- © The Mineralogical Society Of America
1. NEW DEVELOPMENTS IN U-SERIES GEOCHEMISTRY
During the last century, the Earth Sciences underwent two major revolutions in understanding. The first was the recognition of the great antiquity of the Earth and the second was the development of plate tectonic theory. These leaps in knowledge moved geology from its largely descriptive origins and established the modern, quantitative, Earth Sciences. For any science, and particularly for the Earth Sciences, time scales are of central importance. Until recently, however, the study of time scales in the Earth Sciences was largely restricted to the unraveling of the ancient history of our planet. For several decades, Earth scientists have used a variety of isotope chronometers to unravel the long-term evolution of the planet. A fuller understanding of the physical and chemical processes driving this evolution often remained elusive because such processes occur on time scales (1–105 years) which are simply not resolvable by most conventional chronometers. The U-series isotopes, however, do provide tools with sufficient time resolution to study these Earth processes. During the last decade, the Earth Sciences have become increasingly focused on fundamental processes and U-series geochemistry has witnessed a renaissance, with widespread application in disciplines as diverse as modern oceanography and igneous petrology.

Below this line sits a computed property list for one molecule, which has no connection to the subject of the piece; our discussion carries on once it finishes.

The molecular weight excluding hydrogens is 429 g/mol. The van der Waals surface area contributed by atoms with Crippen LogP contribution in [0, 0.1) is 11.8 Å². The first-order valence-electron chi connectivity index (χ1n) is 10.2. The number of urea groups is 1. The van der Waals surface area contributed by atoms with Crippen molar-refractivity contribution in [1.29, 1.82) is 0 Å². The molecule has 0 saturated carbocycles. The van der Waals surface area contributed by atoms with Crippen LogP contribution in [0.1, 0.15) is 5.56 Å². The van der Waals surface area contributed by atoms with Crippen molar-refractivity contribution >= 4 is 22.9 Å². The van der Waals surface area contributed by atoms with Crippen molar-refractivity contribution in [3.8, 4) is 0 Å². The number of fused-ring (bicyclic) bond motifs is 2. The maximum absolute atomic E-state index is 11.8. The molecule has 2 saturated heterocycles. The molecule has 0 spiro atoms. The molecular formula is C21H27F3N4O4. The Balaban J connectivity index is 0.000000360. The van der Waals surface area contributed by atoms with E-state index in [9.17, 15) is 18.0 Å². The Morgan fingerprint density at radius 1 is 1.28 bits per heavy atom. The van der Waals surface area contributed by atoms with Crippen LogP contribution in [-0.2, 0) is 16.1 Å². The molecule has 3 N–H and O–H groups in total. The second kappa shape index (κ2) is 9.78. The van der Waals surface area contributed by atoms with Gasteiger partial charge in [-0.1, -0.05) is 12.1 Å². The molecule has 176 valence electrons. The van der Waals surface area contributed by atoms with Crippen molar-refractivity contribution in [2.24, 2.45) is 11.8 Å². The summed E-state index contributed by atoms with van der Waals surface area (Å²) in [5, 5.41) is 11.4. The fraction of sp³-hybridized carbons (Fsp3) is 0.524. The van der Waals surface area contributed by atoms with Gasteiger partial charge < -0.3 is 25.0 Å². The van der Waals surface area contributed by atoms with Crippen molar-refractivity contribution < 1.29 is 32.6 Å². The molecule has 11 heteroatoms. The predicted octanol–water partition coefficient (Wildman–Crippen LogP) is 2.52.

The uranium and thorium decay-series contain radioactive isotopes of many elements (in particular, U, Th, Pa, Ra and Rn). The varied geochemical properties of these elements cause nuclides within the chain to be fractionated in different geological environments. while the varied half-lives of the nuclides allows investigation of processes occurring on time scales from days to 105 years. U-series measurements have therefore revolutionized the Earth Sciences by offering some of the only quantitative constraints on time scales applicable to the physical processes that take place on the Earth.
The application of U-series geochemistry to the Earth Sciences was thoroughly summarized in 1982 …